Support for deaf people in police custody

The Police & Crime Commissioner for Cheshire has commissioned a video which has been produced by the Cheshire Deafness Support Network  to support detainees who are profoundly Deaf until a trained interpreter arrives to support them.

The project was initiated by Commissioner John Dwyer who said, “I have noted the concerns of the D/deaf community in partnership with the Deafness Support Network about how barriers to engaging with the police can be removed. An area of concern for D/deaf people was police custody. For anyone, this can be a worrying environment and even more so when English is not your first language. British Sign Language (BSL) is a language in its own right and some Deaf people do not understand the spoken word as we do.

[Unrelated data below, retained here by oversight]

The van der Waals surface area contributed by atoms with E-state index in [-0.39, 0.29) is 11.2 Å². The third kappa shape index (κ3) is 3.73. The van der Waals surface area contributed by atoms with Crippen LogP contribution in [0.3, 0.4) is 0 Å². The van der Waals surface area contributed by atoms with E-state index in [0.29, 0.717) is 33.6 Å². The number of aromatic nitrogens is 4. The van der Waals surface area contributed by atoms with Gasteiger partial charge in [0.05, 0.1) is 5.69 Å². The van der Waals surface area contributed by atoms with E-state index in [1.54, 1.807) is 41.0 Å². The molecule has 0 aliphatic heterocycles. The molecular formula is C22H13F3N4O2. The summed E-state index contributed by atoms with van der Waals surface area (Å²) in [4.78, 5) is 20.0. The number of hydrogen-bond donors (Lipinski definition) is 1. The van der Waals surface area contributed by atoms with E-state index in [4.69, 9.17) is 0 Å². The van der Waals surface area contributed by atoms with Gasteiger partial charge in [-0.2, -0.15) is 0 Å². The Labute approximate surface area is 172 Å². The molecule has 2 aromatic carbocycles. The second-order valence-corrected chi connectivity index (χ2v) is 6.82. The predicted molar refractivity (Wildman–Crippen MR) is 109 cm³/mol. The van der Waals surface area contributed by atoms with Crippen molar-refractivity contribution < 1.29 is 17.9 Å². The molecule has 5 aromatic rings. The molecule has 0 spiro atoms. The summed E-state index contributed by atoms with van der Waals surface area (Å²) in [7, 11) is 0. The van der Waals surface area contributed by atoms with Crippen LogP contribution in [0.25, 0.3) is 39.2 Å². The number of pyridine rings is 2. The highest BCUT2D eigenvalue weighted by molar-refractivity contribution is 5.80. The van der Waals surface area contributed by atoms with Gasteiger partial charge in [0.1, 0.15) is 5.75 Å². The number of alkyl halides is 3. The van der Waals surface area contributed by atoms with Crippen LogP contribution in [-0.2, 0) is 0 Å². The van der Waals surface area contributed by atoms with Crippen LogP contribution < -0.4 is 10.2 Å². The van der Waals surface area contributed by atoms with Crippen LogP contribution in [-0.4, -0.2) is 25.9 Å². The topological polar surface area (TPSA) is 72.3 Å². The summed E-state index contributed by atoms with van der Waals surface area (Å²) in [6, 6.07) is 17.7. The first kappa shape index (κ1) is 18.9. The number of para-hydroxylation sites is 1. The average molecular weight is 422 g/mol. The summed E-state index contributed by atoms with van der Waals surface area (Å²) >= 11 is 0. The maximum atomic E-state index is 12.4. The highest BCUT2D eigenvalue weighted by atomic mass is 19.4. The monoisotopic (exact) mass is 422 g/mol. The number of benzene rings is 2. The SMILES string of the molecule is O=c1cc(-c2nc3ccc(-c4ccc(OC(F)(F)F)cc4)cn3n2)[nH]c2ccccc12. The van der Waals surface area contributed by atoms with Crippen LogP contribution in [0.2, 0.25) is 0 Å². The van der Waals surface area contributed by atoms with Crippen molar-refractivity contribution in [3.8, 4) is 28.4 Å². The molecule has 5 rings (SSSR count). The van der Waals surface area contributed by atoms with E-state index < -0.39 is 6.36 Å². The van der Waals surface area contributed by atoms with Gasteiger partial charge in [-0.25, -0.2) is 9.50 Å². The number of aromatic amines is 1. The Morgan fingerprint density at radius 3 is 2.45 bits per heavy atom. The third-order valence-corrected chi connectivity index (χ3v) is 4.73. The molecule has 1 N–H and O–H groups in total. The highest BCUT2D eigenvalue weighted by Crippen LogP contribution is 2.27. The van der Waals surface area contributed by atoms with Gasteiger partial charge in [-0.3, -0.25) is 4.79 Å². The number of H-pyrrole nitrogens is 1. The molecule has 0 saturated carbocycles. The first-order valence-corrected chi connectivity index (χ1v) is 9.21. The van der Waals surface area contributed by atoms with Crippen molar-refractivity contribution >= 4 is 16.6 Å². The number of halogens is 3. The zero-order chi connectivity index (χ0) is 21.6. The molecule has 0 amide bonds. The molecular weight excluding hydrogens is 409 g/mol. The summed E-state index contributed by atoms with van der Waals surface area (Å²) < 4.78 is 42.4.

Gill Reeder, Executive − Operations from the Deafness Support Network said, “It is important that detainees understand their rights and entitlements when in custody. Something as simple as a search can feel very invasive to someone with hearing loss. This video has been filmed to offer reassurance and make sure that everyone is treated equitably. Before I arranged for the film to be made, I tried to find out whether there was one we could use from anywhere else and it appears that Cheshire is the first to offer this service. I am delighted that the Commissioner takes the matter of hearing loss seriously.”

Police officers and staff in custody, who become aware that the detainee is having difficulty hearing will be able to show the short video via the on-desk screen which offers reassurance and guidance.

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